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The biggest, most elaborate pandals usually have snagged big corporate sponsorships, are themed, and often have renowned artists and designers at their organizational helms.  The planning for next year’s big-budget pandals begins almost immediately after the prior year’s celebrations!  There are also many sponsored pandal contests, with celebrities and other prominent personages as their judges.  At the heart of each pandal, somewhere within, often underneath a plethora of clothing, hair, props, and other decorations, are the clay, straw, and bamboo figures that brought me to Kolkata.

Enough chatter for the moment, yes?  Time to show you some pics!

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Enter into a giant lotus with whirling imagery

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Durga looms above it all

DSC_0248Insanely crafted, metal leaf-covered Buddhist temple-inspired pandal

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A glimpse of a golden Durga inside

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 Below is a pandal dedicated to late Bollywood actress Suchitra Sen, who died earlier this year.DSC_0065_01

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A smaller, but charming pandal with figurative columns

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I’ve been enjoying the chandeliers of each pandal – they are often over the top!

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 Community-sponsored pandal

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Walkway towards family puja pandal of a very sweet and welcoming retired doctor.

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His Durga pandal is below.

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And below is an example of some of the fabulously creative decorated walkways intended to entice viewers towards a pandal

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More Durga Puja tomorrow……

Kumartuli – the second and third visits

With great excitement, I returned to Kolkata at the end of the first week of September, specifically to observe Dilipda and his assistants in the next stages of work on their Durga Puja sculptures at the Shovabazar Rajbari.

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In the above photo, Dilipda’s assistant,  Netal Pal, is adding the second layer of smooth clay to this roughed-out form of Ganesha. You might remember from an earlier post that this Durga Puja tableaux of images had been started about a month ago, and had been given several weeks to slowly dry.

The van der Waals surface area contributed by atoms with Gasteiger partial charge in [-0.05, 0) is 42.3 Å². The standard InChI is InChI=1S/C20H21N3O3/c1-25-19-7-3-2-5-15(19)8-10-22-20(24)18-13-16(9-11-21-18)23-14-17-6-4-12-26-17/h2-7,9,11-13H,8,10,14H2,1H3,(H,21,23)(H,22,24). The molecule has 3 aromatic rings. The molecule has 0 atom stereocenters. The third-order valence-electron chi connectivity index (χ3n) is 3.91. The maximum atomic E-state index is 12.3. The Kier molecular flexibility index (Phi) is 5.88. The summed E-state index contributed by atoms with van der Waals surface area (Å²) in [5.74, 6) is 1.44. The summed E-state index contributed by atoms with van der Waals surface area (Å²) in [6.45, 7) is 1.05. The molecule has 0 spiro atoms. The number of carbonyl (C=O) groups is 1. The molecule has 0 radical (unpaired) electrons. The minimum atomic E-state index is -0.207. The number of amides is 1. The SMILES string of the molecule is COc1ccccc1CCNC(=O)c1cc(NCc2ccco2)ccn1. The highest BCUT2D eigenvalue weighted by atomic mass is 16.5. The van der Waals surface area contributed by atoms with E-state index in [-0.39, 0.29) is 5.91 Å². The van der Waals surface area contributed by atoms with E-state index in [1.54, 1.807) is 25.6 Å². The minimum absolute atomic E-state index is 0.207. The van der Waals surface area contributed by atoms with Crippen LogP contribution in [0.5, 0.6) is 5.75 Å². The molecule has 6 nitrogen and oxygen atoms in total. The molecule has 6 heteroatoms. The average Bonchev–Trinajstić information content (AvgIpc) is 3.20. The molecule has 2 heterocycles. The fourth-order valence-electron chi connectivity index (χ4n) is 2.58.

Below, Dilipda’s other assistant, Bishonal Pal, works on adding the second clay layer to the Durga form that is central to the entire tableaux, or .

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When I returned the next afternoon, Netal Pal was sitting on the floor with a chunk of clay from which he was modeling the hands and feet for all of the figures.

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Then — Netal and Bishonal began to add the hands and feet to each figure, ending with Durga’s ten hands — and for me a magical energy filled the Rajbari.  I felt an intense need to stay and observe until Durga’s final hand was attached and secured to her tenth wrist.

IMG_0732Ganesha (above), now fully detailed and needing just one more hand!

IMG_2072Bishonal Pal works on Lakshmi and Netal Pal works on Kartik.

IMG_2078 Netal Pal works on Durga’s hands

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In the above photo, Dilipda is working on refining the details of the images.  His images are structured in what several people have referred to as the “traditional” style.  However, regardless of the style in which the figures are rendered, most Durga Puja sculpture groupings have the following images (I’m listing them in bold from left to right):  Ganesha; Lakshmi; Durga; below Durga is her Lion, who along with Durga, is attacking Mahishasura, the Buffalo Demon; Saraswati, and Kartik.  Often Mahishasura will be emerging from a buffalo form (he is after all, half man and half buffalo).  Below is a photo of another Kumartuli work-in-process where the buffalo imagery is more apparent (under Mahishasura but not painted white).

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Ganesha, Lakshmi, Saraswati and Kartik also have puja celebrations specifically dedicated to them at some point during the year. The timings for when the festivals take place are based on the positioning of the sun and moon, and not on a specific calendar date.  Timings are available for past, present and future years from websites such as http://www.drikpanchang.com/ .

Often referred to as Durga’s children:
Ganesha is the god of beginnings, good fortune, and the removal of obstacles;
Lakshmi is the goddess of wealth, love and prosperity;
Saraswati is the goddess of knowledge, music, and the creative arts;
Kartik is the god of war.

Shantiniketan